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Let's be clear: Investors should not sell Apple stock based on worries about slumping iPhone 7 sales.
The Nikkei Asian Review triggered this latest episode of hand-wringing over Apple Inc. (Nasdaq: AAPL) stock. In a Dec. 31 report, Nikkei said the Cupertino, Calif.-based tech giant would trim its iPhone 7 production by 10%. The estimate is "based on data from suppliers."
Other news outlets were quick to repeat the story. Most also pointed out that Apple cut production of the iPhone 6s by 20% a year ago due to excessive inventory.
Some of the headlines were downright glum. "The iPhone 7 may not be selling as well as Apple hoped," warned Engadget.
That's the sort of headline that gets investors wondering whether they should sell AAPL stock.
Such media chatter immediately raises questions about the health of Apple's overall business. The iPhone, after all, accounts for about two-thirds of the company's profits.
But it doesn't mean that selling Apple stock now is a good idea…
Why Investors Shouldn't Sell Apple Stock on iPhone News
Even assuming the Nikkei report is true (it has a solid reputation), a 10% cut in iPhone 7 production doesn't necessarily mean it's selling more slowly than the iPhone 6s.
According to current FactSet estimates, the iPhone 7 is expected to outsell last year's iPhone 6s in both the December quarter (Apple's fiscal Q1) and the next two quarters.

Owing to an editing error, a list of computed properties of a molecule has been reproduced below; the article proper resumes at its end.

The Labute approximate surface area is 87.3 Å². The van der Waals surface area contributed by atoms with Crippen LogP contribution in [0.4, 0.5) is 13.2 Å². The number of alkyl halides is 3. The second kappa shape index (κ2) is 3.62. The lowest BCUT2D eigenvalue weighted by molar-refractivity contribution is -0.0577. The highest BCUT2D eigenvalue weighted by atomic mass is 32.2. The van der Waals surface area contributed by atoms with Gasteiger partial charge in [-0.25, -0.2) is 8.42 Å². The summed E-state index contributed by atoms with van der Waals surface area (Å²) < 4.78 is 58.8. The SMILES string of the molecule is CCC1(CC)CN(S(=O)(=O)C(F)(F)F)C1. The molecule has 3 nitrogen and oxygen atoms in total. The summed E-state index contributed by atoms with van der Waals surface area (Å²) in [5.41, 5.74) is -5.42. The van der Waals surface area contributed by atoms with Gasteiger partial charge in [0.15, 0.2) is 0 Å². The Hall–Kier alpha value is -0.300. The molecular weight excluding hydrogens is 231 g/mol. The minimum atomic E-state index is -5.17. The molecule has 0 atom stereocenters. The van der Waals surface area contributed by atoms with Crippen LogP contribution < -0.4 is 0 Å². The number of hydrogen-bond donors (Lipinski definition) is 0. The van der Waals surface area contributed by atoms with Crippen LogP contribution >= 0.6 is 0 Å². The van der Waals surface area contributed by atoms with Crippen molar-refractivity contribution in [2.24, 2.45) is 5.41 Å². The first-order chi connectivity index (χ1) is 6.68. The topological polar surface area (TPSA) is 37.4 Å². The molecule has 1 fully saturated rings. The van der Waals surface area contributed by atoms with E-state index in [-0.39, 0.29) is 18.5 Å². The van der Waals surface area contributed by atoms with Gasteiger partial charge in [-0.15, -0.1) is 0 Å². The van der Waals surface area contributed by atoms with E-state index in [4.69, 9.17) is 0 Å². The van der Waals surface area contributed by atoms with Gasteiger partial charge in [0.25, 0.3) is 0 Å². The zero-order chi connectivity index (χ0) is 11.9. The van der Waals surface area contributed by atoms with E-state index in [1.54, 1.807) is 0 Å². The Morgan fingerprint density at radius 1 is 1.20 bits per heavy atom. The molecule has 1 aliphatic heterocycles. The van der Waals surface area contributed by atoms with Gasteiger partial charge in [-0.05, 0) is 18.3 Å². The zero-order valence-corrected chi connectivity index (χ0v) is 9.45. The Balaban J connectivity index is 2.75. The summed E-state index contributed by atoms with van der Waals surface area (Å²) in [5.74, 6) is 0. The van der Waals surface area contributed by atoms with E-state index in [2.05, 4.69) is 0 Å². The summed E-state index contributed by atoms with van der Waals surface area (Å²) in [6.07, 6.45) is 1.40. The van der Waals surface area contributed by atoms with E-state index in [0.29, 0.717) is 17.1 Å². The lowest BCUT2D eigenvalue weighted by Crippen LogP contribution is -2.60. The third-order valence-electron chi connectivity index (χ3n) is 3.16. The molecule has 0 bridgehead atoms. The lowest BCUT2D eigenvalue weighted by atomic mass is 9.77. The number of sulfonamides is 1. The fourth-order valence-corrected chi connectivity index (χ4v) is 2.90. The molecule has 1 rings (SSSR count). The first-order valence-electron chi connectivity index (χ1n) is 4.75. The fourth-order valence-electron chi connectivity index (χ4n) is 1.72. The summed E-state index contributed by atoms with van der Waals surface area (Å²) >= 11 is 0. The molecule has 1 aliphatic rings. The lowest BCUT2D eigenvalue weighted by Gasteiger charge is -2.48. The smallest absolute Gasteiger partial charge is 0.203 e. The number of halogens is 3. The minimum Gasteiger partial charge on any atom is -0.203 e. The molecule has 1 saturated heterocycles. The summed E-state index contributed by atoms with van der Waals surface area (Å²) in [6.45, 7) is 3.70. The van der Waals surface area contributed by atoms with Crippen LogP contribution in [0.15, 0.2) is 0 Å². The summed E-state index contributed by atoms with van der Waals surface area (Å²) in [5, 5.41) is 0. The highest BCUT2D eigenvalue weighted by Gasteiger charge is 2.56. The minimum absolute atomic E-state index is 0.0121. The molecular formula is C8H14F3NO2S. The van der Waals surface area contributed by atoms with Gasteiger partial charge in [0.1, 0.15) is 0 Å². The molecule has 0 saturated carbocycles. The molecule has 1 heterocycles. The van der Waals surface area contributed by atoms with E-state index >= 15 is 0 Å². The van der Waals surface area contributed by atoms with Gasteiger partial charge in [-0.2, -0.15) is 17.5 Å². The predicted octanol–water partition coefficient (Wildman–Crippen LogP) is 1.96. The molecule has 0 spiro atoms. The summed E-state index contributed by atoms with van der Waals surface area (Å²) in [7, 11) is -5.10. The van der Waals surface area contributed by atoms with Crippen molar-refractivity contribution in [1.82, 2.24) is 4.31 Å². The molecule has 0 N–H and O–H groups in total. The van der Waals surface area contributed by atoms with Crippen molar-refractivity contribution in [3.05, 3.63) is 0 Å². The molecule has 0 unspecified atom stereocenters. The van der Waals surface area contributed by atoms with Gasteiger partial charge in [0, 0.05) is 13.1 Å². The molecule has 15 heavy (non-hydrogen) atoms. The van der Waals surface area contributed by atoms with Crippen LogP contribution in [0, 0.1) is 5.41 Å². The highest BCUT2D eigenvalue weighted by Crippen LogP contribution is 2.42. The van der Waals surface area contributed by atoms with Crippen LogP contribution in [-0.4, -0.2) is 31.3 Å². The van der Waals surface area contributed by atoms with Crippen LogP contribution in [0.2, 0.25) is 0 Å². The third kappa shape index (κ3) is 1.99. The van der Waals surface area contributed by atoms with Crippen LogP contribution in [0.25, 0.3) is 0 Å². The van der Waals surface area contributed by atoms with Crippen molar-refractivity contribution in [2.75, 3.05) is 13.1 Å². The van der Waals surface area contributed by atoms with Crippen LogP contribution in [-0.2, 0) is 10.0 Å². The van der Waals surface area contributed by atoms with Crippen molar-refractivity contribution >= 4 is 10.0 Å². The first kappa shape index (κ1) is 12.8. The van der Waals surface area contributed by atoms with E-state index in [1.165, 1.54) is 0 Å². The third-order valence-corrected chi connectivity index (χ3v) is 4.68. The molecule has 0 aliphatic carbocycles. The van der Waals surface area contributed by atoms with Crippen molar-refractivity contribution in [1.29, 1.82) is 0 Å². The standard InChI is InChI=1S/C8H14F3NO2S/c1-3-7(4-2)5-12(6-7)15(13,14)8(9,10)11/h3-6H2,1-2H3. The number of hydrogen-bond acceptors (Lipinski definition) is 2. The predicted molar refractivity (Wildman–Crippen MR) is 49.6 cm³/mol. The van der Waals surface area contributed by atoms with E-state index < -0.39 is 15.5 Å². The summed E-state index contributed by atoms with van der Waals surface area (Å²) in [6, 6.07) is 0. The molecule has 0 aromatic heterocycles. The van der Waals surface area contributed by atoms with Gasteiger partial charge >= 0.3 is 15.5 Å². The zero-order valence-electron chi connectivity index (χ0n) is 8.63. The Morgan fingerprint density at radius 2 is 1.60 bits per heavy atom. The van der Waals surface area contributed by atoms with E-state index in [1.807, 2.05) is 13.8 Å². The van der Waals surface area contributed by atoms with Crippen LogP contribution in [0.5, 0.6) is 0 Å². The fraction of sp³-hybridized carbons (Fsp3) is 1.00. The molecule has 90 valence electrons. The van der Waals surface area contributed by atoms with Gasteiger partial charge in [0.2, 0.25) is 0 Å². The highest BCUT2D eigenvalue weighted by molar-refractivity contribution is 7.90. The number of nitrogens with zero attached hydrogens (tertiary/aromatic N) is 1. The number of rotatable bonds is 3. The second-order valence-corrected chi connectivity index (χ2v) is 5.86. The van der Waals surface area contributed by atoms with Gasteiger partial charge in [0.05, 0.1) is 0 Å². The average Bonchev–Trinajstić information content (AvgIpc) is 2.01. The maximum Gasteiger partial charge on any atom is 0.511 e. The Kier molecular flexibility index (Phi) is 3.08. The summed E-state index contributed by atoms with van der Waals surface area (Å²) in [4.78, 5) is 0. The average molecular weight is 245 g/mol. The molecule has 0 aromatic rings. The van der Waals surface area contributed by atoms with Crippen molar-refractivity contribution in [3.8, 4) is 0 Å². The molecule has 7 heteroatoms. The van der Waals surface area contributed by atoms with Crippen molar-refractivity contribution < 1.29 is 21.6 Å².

Last year Apple sold 74.8 million iPhones models in its Q1. FactSet is forecasting sales of 78 million units of the iPhone in the just-ended December quarter.
In Q2 2016, Apple sold 51.2 million iPhones. The FactSet estimate for Q2 2017 is for sales of 54 million iPhones. In Q3 2016, Apple sold 40.4 million iPhones. The FactSet consensus predicts 43 million iPhones will be sold in Q3 2017.
So things aren't as dire as the headlines suggest.
It's also useful to remember that Apple continues to vacuum up virtually all of the profits in the global smartphone market despite its modest 13.2% share of unit sales.
According to BMO Capital Markets, Apple collected 103.6% of the world's smartphone profits in the third quarter of 2016. (Apple can exceed 100% because of perennial money losers like manufacturers HTC and LG.) Samsung was a very distant second with 0.9% of the profits.
That alone is a strong argument for investors not to sell Apple stock. But while Apple stock may trade sideways in the near term, there's a good reason to expect AAPL to pop later in 2017…